Lenwood D. McCoy, of Blacksburg, former university controller and associate vice president for strategic initiatives at Virginia Tech, was conferred with the title "University Controller and Associate Vice President emeritus" by the Virginia Tech Board of Visitors during the board's quarterly meeting Monday, Nov. 8.
The title of emeritus may be conferred on retired professors and associate professors, administrative officers, librarians, and exceptional staff members who have given exemplary service to the university and who are specially recommended to the board of visitors by Virginia Tech President Charles W. Steger. Nominated individuals who are approved by the board of visitors receive an emeritus certificate from the university.
A member of the Virginia Tech staff for 43 years, McCoy joined the Virginia Tech staff immediately after high school and rose through the ranks beginning as a clerk-typist before moving into various bookkeeper and account positions. McCoy later served as director of student accounts, direct of financial reports, assistant to the vice president for finance and director of financial reporting, associate controller, university controller, director of internal audit, and associate vice president for strategic initiatives.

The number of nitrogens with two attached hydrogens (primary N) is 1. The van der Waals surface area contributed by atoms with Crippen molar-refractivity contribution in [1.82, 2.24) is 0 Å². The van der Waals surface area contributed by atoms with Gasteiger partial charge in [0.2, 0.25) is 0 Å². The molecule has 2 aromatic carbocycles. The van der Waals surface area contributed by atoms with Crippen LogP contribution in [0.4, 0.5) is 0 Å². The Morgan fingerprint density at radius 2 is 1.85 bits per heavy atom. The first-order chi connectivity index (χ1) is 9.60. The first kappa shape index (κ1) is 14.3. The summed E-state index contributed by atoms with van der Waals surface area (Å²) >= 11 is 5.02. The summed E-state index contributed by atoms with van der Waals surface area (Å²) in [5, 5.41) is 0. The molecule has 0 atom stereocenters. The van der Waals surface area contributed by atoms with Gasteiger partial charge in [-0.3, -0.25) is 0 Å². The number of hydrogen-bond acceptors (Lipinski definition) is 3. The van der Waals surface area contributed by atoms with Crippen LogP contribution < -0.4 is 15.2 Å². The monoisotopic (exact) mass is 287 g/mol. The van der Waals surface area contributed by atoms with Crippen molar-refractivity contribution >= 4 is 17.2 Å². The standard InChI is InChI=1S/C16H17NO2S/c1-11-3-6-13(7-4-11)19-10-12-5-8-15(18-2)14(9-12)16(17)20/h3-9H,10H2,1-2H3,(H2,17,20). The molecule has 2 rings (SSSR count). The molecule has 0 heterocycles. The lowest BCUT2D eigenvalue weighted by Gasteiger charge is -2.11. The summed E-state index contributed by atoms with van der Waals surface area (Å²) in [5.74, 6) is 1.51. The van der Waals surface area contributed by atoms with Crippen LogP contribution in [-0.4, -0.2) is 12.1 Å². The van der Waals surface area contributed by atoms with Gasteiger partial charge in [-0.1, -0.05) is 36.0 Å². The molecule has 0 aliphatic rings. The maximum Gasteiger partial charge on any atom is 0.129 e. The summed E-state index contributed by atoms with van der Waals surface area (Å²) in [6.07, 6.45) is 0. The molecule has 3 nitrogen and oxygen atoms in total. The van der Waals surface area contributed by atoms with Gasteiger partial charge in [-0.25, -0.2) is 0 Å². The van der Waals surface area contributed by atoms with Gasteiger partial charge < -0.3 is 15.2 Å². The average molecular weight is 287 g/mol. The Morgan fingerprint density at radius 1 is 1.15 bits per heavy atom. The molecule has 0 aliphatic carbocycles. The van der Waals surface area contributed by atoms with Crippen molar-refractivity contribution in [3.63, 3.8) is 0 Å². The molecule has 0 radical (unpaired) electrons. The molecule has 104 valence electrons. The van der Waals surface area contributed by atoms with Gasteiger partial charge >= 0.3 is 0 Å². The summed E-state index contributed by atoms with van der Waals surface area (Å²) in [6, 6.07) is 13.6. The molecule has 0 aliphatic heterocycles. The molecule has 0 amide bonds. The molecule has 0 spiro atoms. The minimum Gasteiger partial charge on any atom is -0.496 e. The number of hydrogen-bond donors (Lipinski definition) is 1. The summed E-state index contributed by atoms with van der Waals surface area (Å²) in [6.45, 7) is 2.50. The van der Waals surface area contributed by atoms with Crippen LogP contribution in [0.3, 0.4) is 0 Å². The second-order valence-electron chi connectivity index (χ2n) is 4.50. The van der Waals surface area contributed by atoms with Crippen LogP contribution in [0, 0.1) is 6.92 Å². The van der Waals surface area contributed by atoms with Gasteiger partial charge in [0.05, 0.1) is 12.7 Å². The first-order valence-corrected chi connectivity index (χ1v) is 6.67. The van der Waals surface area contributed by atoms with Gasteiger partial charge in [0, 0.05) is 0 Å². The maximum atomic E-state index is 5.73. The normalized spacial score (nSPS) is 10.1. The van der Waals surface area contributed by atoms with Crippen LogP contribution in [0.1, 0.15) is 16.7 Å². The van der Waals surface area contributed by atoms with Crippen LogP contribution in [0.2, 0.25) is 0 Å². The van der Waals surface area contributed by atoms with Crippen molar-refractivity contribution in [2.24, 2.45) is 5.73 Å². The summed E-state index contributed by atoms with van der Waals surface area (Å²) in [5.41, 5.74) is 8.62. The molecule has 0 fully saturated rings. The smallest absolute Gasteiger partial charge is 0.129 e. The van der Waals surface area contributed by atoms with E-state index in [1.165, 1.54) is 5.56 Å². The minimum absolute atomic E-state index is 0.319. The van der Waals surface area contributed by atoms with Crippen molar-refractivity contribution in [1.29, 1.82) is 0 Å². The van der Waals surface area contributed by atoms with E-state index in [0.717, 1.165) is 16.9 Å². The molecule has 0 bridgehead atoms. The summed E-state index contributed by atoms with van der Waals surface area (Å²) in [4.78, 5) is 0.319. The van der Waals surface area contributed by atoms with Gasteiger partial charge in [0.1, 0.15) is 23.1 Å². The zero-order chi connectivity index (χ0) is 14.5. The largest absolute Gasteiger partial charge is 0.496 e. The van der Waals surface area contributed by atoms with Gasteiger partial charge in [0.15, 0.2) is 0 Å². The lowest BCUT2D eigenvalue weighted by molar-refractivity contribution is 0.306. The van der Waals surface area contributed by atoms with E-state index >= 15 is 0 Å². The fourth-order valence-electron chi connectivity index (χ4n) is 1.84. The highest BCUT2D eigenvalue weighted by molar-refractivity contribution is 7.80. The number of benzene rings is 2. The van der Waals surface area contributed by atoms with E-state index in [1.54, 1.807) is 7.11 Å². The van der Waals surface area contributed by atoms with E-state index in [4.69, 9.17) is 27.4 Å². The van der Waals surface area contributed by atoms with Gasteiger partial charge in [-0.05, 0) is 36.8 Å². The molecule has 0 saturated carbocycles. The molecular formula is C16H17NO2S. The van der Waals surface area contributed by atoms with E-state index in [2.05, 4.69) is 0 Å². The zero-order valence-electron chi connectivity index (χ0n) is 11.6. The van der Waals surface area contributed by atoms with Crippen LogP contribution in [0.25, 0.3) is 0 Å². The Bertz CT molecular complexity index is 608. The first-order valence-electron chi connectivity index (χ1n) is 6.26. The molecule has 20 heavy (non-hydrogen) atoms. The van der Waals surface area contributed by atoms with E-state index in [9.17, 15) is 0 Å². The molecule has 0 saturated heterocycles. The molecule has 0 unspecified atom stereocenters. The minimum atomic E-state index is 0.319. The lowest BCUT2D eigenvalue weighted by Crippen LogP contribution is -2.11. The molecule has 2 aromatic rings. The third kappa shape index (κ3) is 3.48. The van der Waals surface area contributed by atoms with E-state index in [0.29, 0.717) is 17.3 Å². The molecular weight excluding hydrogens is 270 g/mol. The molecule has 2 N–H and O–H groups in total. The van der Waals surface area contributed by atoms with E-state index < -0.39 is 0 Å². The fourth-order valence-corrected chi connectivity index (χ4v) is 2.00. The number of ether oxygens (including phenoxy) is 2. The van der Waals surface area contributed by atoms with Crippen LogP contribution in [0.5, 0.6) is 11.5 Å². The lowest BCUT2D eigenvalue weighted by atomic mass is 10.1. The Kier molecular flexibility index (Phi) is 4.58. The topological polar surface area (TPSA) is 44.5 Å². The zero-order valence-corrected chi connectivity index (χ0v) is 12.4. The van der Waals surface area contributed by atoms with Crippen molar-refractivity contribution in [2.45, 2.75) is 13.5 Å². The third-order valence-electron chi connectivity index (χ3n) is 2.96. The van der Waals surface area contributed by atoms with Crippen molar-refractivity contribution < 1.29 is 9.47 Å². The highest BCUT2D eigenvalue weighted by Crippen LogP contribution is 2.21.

As associate controller, McCoy was a leader in the implementation of the university's first automated accounting system in 1988. His knowledge of federal regulations on research activities helped the university receive significant additional funding during the 1980s and 1990s. As university controller, he helped the university move from a mainframe to an integrated systems environment and provided leadership ensuring the implementation of new financial and accounting systems where handled smoothly.
At the request of Virginia Tech's leadership, McCoy become the university's first associate vice president for strategic initiatives and helped to advance many special initiatives by providing sound business planning and analysis, including the Disaster Risk Management Institute, the Via College of Osteopathic Medicine, and the Virginia Tech/Wake Forest School of Biomedical Engineering and Science.
Founded in 1872 as a land-grant college, Virginia Tech has grown to become the largest university in the Commonwealth of Virginia. Today, Virginia Tech's eight colleges are dedicated to putting knowledge to work through teaching, research, and outreach activities, and to fulfilling its vision to be among the top research universities in the nation. At its 2,600-acre main campus located in Blacksburg, and other campus centers in northern Virginia, Hampton Roads, Richmond, and Roanoke, Virginia Tech enrolls 28,000 full- and part-time undergraduate and graduate students from all 50 states and more than 100 countries in 170 academic degree programs.